The party was at the Thompson’s house that year, a rambling property in Honeydew with many acres, and enough entertainment space to cater for nearly forty members of staff and their partners. Outside caterers had been hired and the party was scheduled to start before sunset so that they could get the benefit of the country aura and the sometimes spectacular colour show on the western horizon.

Their Uber driver took them directly to the front porch which was on the eastern side of the house. There were many cars in the driveway. Some people would be taking a chance on a road block, or even worse, a drunken smash. Not cool, thought Nic.

There was a butler just inside the open door with a tray of drinks. Lynn took a flute of champagne, Nic declined.

“Are most people here?”

“Yes, sir, you are the last. Do you know the way?”

“Yes, thanks.”

Even if they had not been to that house many times, the noise of numerous voices would have guided them, and they walked through the lounge and out to the large covered verandah.

Jonathan Thompson had obviously been looking out for them and came to meet them.

“Nic, Lynn, welcome. You look rather smashing tonight, Lynn.”

“Thank you, I have to make up for my husband.”

Nic was wearing jeans, a t-shirt, and sneakers without socks.

“Hello, Jon.”

Thompson looked him over.

“He looks the same, Lynn. We would be surprised if he looked any different.”

“Okay you two, you’ve had your fun. Where can I get a beer?” He spotted the bar as he said it. “It’s okay, I see the bar. I’ll catch up with you, Lynn.”

He let Thompson lead her away, his hand on her elbow guiding her, and he walked across to the bar, greeting people as he passed them. He knew nearly everyone, even most of their partners. It was that kind of agency.

With beer in hand he went looking for his team, and found them together, as he knew he would. They worked together all day, sometimes acrimoniously when strong feelings about idea and execution differed, yet they longed for each other’s company outside work hours. It was unusual, and they were a diverse bunch in race, gender and ideas. Two writers, a graphic artist, a social network geek and an account executive.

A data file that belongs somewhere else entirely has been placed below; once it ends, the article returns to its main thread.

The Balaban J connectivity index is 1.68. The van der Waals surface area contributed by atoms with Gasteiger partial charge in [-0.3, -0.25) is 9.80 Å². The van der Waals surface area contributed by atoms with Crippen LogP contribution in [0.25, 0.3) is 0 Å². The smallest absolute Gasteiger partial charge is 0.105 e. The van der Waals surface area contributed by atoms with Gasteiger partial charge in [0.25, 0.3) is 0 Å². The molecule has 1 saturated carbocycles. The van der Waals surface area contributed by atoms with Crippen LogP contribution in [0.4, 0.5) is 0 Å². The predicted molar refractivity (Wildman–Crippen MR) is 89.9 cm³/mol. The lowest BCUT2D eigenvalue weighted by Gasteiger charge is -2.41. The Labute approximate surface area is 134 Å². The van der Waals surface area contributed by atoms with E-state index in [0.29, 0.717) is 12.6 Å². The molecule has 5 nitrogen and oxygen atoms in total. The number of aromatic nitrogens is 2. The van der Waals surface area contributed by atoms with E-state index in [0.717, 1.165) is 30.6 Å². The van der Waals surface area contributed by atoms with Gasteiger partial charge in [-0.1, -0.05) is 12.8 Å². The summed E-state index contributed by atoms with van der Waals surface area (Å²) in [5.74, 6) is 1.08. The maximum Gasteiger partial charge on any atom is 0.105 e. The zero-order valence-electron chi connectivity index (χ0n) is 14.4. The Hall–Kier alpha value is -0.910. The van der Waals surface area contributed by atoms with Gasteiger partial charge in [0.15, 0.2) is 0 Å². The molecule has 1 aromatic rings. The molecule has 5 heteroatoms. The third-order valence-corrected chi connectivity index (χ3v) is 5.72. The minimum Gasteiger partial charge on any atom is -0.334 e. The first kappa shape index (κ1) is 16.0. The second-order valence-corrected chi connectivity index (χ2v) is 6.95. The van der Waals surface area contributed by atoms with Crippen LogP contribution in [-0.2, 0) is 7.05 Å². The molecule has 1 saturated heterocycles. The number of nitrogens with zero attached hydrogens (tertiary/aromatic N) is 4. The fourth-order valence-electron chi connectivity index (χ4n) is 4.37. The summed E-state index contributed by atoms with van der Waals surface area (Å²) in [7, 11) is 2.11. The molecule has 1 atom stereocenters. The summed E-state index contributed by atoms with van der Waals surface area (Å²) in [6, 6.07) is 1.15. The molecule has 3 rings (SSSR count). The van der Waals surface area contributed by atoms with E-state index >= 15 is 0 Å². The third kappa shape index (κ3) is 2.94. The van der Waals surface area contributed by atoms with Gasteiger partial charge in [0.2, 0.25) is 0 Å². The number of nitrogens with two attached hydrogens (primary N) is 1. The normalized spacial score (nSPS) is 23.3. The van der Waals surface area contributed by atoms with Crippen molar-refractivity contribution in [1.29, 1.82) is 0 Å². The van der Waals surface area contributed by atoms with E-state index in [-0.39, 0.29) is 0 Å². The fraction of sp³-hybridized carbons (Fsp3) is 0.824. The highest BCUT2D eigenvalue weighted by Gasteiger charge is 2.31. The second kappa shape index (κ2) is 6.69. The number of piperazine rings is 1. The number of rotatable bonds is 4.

He had no favourites, but he worked most closely with Lane Bartholemew, a copywriter in her late twenties with a zest for life and a brilliant feeling for words, allied with a mind which sought out the unusual. The other copywriter was Herb Ndlovu, the ‘elephant’, the oldest of them and perhaps the smartest and most rational, certainly the most versed in political and economic realities in the country. It was he who tapped into the urban cred of the middle class black consumer. The graphic artist was Billy Clarke, a 32-year old computer whizz, who could do anything with an image and had a can-do mentality which sometimes was all that rescued an advertising concept that was eluding them. Their social network geek was Kels Mackovich, who had a single-minded naivety which was startling for someone who had left his teenage years a decade earlier. Finally there was Jenny Abrahams, an account executive, a mid-thirties woman who had dragged herself out of Mitchells Plain with a scholarship to Stellenbosch where she gained an honours degree in languages. She was both personable and fanatically attentive to the needs of their clients.

Only Jenny and Herb were married, she to a teacher, he to a lawyer, and their partners were the only ones present.

Nic came up behind Lane, who sensed his presence and turned.

“Hey, Bart.”

“Hey, boss.”

The others all chipped in with their greetings and Herb’s wife Liz gave him a hug, her generous breasts making a pleasant impression, and then they all ignored him and went straight back to their previous discussions, and Nic played catch-up, and then left to circulate.


The mood was celebratory among those he spoke to. It had been a good year. Thompson Surtees had landed three major new accounts, two of them by Nic’s team: a large supermarket chain that focused on brand building instead of the in-house publication of inserts in newspapers with pages of specials – a greater challenge for the agency, and a greater financial and artistic reward – and a new Chinese automotive entry into the market, whose planned share of advertising spend way exceeded their targeted market share or even, perhaps, their market potential. Nic was looking forward to working those accounts and he still accompanied Jenny on visits to them. He would cut her loose in the new year.